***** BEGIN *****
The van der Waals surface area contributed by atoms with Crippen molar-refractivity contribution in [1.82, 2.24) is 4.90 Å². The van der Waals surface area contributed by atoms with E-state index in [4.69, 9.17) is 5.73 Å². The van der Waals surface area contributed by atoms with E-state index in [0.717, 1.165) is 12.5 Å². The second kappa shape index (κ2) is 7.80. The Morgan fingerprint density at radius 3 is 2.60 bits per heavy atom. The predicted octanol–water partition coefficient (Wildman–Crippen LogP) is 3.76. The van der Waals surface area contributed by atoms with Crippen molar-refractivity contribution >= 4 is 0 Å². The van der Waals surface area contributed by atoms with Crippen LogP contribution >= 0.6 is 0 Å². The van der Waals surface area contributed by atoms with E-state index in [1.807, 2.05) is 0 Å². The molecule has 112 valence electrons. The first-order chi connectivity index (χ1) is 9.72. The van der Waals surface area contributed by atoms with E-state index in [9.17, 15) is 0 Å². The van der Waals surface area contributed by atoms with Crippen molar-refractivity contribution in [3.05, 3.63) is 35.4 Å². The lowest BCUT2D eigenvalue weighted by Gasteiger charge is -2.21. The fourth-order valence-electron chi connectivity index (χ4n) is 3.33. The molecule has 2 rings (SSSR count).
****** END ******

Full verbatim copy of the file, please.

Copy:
The van der Waals surface area contributed by atoms with Crippen molar-refractivity contribution in [1.82, 2.24) is 4.90 Å². The van der Waals surface area contributed by atoms with E-state index in [4.69, 9.17) is 5.73 Å². The van der Waals surface area contributed by atoms with E-state index in [0.717, 1.165) is 12.5 Å². The second kappa shape index (κ2) is 7.80. The Morgan fingerprint density at radius 3 is 2.60 bits per heavy atom. The predicted octanol–water partition coefficient (Wildman–Crippen LogP) is 3.76. The van der Waals surface area contributed by atoms with Crippen molar-refractivity contribution >= 4 is 0 Å². The van der Waals surface area contributed by atoms with Crippen LogP contribution >= 0.6 is 0 Å². The van der Waals surface area contributed by atoms with E-state index in [1.807, 2.05) is 0 Å². The molecule has 112 valence electrons. The first-order chi connectivity index (χ1) is 9.72. The van der Waals surface area contributed by atoms with E-state index in [9.17, 15) is 0 Å². The van der Waals surface area contributed by atoms with Crippen molar-refractivity contribution in [3.05, 3.63) is 35.4 Å². The lowest BCUT2D eigenvalue weighted by Gasteiger charge is -2.21. The fourth-order valence-electron chi connectivity index (χ4n) is 3.33. The molecule has 2 rings (SSSR count).